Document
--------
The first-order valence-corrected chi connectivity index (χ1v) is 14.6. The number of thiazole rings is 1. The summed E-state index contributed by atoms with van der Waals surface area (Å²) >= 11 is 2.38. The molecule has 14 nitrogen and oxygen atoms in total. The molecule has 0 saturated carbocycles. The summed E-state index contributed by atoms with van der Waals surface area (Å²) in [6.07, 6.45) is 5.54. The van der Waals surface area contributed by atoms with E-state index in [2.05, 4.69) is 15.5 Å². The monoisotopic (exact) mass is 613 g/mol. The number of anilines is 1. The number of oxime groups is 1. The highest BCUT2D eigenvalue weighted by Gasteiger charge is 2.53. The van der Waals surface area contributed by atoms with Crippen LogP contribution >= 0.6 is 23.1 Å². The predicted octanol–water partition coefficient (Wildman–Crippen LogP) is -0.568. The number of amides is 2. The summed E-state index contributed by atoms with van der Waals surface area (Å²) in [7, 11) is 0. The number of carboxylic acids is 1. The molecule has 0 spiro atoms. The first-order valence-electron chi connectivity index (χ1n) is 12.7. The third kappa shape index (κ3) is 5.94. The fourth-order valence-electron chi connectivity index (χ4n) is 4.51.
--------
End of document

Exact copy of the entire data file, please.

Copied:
The first-order valence-corrected chi connectivity index (χ1v) is 14.6. The number of thiazole rings is 1. The summed E-state index contributed by atoms with van der Waals surface area (Å²) >= 11 is 2.38. The molecule has 14 nitrogen and oxygen atoms in total. The molecule has 0 saturated carbocycles. The summed E-state index contributed by atoms with van der Waals surface area (Å²) in [6.07, 6.45) is 5.54. The van der Waals surface area contributed by atoms with E-state index in [2.05, 4.69) is 15.5 Å². The monoisotopic (exact) mass is 613 g/mol. The number of anilines is 1. The number of oxime groups is 1. The highest BCUT2D eigenvalue weighted by Gasteiger charge is 2.53. The van der Waals surface area contributed by atoms with Crippen LogP contribution >= 0.6 is 23.1 Å². The predicted octanol–water partition coefficient (Wildman–Crippen LogP) is -0.568. The number of amides is 2. The summed E-state index contributed by atoms with van der Waals surface area (Å²) in [7, 11) is 0. The number of carboxylic acids is 1. The molecule has 0 spiro atoms. The first-order valence-electron chi connectivity index (χ1n) is 12.7. The third kappa shape index (κ3) is 5.94. The fourth-order valence-electron chi connectivity index (χ4n) is 4.51.